So we come full circle in our irony and back to the Block-Blundell debate. I, as a Baptist theologian, using the Bible, conclude through my “Christianized” logic that the atheist Walter Block is indeed correct in his stance that minimum wage laws should be abolished. The government has no business setting wages and to do so is harmful to the poor; and to everyone else as well. And I conclude that Dr. Boyd Blundell, the Christian, is wrong. Jesus, in his earthly days, was not pushing for minimum wage laws. And would not encourage us to do so today. They don't help the poor, they hurt the poor. They insult both the employer and the employee. And they involve coerced benevolence which is no benevolence at all. If a Baptist like me; and an atheist like Walter Block can figure these things out; then maybe there's hope for the rest of America as well. Maybe. But I doubt it.

Shane Kastler is Pastor at the Heritage Baptist Church, Lake Charles, LA and Co-Host; "Church & State" KELB Radio, 100.5 FM. He blogs at The Narrow Road.


  1. We already have Jesus, teaching on the matter:

    3 “But he answered one of them, ‘I am not being unfair to you, friend. Didn’t you agree to work for a denarius? 14 Take your pay and go. I want to give the one who was hired last the same as I gave you. 15 Don’t I have the right to do what I want with my own money? Or are you envious because I am generous?’

    You can read the whole passage here:

    1. You're misunderstanding the parable. Jesus is talking about attaining eternal life in the kingdom of heaven, not minimum wages. Read Matthew 20:1-16 in relation to Matthew 19:27-30. See also Romans 9:20-24.

    2. Yes, eternal life. But, that is to be given by the owner of this creation. In other words, the same principles apply with the relationship of owner and his property. A progressive Christian may say that "well, that only applies to God and His decisions". This, however, flies in the face of God stating of "multiply and subdue the Earth" in order to thrive and take out His laws of economics and other things that He gave to us. Again, just as Paul stated in Romans and Jesus in your chosen versus alluded to: who are we, if not owner of the property, to contradict the owner's decision.

      God decides who has eternal life, which most people hate. Owners (human) get to decide by his/her decision, possibly by contract, of what happens to his/her property, which the democratic mob hates. Individuals decide how to contract and with whom, which the state hates.

    3. Please tell me you don't actually think the passage you quoted was discussing minimum wages? I've got news for many "Christians" out there. The Bible says NOTHING about minimum wages. That is a MODERN invention.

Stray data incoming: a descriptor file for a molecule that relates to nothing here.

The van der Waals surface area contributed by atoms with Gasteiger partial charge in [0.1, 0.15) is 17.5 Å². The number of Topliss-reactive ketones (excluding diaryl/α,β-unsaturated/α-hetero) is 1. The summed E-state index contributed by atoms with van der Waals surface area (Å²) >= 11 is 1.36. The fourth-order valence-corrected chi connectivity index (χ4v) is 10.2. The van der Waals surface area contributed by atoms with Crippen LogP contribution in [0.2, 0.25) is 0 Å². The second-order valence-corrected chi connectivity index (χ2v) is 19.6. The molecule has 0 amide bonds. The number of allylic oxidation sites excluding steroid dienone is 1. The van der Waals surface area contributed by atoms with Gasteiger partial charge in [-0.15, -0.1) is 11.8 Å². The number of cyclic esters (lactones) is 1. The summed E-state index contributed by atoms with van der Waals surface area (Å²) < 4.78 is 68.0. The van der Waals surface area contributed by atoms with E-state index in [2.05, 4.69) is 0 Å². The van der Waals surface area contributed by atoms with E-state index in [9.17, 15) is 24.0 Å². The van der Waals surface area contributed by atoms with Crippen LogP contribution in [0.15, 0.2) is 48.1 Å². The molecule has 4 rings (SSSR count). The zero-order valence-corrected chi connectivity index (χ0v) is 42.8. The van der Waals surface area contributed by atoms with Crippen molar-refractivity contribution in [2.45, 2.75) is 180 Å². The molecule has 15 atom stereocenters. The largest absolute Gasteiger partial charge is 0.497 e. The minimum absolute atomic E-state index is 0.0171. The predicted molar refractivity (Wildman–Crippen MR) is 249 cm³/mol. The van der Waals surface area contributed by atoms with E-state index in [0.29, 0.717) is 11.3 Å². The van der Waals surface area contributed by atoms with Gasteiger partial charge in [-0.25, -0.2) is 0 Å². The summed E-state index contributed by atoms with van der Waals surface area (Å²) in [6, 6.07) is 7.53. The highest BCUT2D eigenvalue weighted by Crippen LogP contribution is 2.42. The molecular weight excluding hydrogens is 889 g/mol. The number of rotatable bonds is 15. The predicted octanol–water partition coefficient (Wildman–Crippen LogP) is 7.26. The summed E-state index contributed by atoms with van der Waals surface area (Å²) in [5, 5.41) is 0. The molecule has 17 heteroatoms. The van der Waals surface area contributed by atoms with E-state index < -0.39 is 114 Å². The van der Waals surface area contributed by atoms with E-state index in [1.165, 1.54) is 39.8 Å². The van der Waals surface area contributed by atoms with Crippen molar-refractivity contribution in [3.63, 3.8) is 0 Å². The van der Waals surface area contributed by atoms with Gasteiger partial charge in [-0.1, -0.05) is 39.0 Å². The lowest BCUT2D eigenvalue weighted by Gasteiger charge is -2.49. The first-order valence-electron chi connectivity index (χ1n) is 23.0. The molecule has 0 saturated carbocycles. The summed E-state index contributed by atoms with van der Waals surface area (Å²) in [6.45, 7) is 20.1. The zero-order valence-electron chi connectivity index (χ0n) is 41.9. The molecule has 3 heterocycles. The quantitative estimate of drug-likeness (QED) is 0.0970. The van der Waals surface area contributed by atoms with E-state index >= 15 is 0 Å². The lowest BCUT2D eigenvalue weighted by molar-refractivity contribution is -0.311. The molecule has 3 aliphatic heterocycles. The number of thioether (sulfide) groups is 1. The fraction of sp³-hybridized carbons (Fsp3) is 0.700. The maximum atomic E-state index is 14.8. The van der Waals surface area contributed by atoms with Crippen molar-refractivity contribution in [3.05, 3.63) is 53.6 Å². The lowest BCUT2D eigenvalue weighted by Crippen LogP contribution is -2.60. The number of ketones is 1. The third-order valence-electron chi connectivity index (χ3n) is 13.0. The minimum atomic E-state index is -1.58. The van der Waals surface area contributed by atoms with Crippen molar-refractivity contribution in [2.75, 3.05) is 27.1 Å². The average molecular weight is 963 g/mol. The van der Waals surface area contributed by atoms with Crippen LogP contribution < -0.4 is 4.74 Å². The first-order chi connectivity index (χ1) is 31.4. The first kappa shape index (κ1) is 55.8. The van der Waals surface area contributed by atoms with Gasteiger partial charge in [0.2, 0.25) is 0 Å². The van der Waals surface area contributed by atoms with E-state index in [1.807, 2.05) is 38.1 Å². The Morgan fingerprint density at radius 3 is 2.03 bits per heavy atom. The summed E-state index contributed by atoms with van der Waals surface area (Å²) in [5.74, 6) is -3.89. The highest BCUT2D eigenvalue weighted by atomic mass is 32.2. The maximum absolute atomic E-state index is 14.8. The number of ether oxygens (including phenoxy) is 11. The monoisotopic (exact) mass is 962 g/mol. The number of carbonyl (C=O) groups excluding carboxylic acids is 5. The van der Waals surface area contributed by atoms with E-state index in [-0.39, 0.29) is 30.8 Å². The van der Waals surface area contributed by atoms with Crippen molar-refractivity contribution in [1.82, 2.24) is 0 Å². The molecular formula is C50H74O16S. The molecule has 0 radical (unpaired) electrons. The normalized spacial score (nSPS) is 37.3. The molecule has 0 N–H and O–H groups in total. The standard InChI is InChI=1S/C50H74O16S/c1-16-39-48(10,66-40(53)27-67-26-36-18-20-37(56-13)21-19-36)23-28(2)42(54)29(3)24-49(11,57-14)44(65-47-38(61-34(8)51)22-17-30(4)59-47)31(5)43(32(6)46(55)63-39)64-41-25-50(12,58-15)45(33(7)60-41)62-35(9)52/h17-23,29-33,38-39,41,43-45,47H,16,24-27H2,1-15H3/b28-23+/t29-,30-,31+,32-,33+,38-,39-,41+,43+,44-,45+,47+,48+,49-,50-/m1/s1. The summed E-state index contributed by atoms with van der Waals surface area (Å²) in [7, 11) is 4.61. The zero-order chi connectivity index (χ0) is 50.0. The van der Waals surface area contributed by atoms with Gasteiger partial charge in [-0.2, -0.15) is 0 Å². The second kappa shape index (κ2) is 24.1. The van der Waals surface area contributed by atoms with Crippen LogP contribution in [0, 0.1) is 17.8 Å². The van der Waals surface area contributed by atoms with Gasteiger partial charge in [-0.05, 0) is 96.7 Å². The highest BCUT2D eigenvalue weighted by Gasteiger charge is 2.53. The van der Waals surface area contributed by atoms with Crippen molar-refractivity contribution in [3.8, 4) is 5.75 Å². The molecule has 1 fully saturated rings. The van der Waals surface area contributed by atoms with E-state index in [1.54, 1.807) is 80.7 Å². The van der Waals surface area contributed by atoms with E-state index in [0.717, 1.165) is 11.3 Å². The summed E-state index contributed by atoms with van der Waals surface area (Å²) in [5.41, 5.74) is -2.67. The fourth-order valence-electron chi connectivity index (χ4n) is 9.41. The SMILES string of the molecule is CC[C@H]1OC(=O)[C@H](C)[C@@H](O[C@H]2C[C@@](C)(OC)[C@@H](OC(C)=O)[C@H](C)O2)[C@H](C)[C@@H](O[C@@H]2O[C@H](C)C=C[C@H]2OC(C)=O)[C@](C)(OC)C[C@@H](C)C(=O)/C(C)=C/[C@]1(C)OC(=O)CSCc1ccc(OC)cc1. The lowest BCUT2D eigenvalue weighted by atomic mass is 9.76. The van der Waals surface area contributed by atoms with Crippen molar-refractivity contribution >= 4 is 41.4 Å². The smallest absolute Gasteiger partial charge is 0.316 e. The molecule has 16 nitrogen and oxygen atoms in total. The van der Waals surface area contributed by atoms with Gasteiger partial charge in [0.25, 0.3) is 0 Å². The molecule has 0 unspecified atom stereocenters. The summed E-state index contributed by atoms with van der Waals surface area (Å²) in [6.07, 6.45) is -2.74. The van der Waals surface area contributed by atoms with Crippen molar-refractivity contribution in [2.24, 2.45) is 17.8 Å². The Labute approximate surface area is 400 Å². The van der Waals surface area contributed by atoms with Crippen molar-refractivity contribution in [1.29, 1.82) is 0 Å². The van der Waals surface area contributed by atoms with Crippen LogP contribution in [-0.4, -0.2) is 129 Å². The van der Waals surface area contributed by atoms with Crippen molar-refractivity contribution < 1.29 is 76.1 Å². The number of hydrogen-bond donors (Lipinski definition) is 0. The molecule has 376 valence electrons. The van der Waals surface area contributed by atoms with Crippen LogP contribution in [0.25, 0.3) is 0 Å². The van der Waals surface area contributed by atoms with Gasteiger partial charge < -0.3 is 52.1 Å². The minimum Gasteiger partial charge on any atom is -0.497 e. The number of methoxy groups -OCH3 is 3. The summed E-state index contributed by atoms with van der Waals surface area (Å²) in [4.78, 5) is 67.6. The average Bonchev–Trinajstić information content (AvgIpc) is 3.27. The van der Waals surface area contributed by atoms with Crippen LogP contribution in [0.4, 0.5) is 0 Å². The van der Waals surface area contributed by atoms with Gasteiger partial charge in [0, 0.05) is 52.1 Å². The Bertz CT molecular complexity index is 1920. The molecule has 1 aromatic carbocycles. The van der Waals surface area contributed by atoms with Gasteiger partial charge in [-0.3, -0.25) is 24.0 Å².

BTW, the bible is not a magic book. It can't be used for every single solitary subject on Earth. Quit being so superstitious about it. Geez!

    4. For crying out loud, people. I know it is a parable about salvation. Geeeez, weeez.

      Parables use things, customs and general knowledge of a particular topic to teach about a spiritual truth. The parable, in this case, is using the fact that people are free to contract their labor in exchange for a wage.

      Parables, can only be understood if the real life "carrier" is known to the hearers.

      Other parables regarding contracts is the parable of the absent landlord. Private contracts and agreements. That was the common, daily living events that Jesus is using to teach spiritual truths.

      Do I really need to explain how the parable of the "last shall be first" violate the idea of minimum wages?

      How do y'all, then,ngo about understanding parables?

  2. I think its pretty clear Jesus would have held to the non aggression principle.

  3. "...the laws of logic, economics, or science (established by God)..." This seems to be a difficult thing for a lot of Christians to comprehend. As if "laws of logic" (or logic of laws) can only be given and dictated by the state to handle. As if God simply gave His power of logic to a human organization called government, and that government can make things right by implementing laws that will change the invisible (and uncontrollable) force of God's established laws of logic, economics, and science.

    Hence, why people lose their jobs when the minimum wage increases. Hence, why tyranny falls back onto us because we celebrate within churches the young going off to war.

  4. Is there a mention that austrian economics has it's roots in catholic teaching? Ie, school of Salamanca and me her making reference to them

  5. While I agree with Dr. Block and Pastor Kastler concerning the effectiveness of minimum wage laws, I fail to see why Christianity is being brought into this at all. Whether or not a minimum wage law is abolished is an issue with a worldly kingdom, not the Kingdom of God. Jesus was more concerned with preaching repentance and the Kingdom of God than he was with correcting all the wrongs associated with worldly kingdoms. After all, every worldly kingdom will eventually be destroyed and the Kingdom of God will finally be fully established. I'm not against discussing worldly economics, but let's not make the mistake of saying Jesus supports our worldly convictions (whatever they may be).